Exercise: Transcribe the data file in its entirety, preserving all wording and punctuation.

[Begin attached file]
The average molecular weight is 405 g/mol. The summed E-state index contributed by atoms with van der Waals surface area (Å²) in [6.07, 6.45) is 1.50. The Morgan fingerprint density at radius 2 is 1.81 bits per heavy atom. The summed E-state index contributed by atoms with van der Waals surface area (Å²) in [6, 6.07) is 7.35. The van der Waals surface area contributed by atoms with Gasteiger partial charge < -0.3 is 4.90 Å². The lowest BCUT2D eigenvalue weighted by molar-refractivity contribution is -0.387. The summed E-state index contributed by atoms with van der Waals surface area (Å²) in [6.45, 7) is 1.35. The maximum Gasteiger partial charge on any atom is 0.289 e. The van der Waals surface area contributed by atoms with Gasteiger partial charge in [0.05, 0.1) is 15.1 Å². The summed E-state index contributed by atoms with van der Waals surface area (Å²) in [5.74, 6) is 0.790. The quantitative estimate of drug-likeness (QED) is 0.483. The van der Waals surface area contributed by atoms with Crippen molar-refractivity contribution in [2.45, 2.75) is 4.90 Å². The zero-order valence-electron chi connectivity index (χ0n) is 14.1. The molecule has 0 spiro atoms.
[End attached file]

The average molecular weight is 405 g/mol. The summed E-state index contributed by atoms with van der Waals surface area (Å²) in [6.07, 6.45) is 1.50. The Morgan fingerprint density at radius 2 is 1.81 bits per heavy atom. The summed E-state index contributed by atoms with van der Waals surface area (Å²) in [6, 6.07) is 7.35. The van der Waals surface area contributed by atoms with Gasteiger partial charge < -0.3 is 4.90 Å². The lowest BCUT2D eigenvalue weighted by molar-refractivity contribution is -0.387. The summed E-state index contributed by atoms with van der Waals surface area (Å²) in [6.45, 7) is 1.35. The maximum Gasteiger partial charge on any atom is 0.289 e. The van der Waals surface area contributed by atoms with Gasteiger partial charge in [0.05, 0.1) is 15.1 Å². The summed E-state index contributed by atoms with van der Waals surface area (Å²) in [5.74, 6) is 0.790. The quantitative estimate of drug-likeness (QED) is 0.483. The van der Waals surface area contributed by atoms with Crippen molar-refractivity contribution in [2.45, 2.75) is 4.90 Å². The zero-order valence-electron chi connectivity index (χ0n) is 14.1. The molecule has 0 spiro atoms.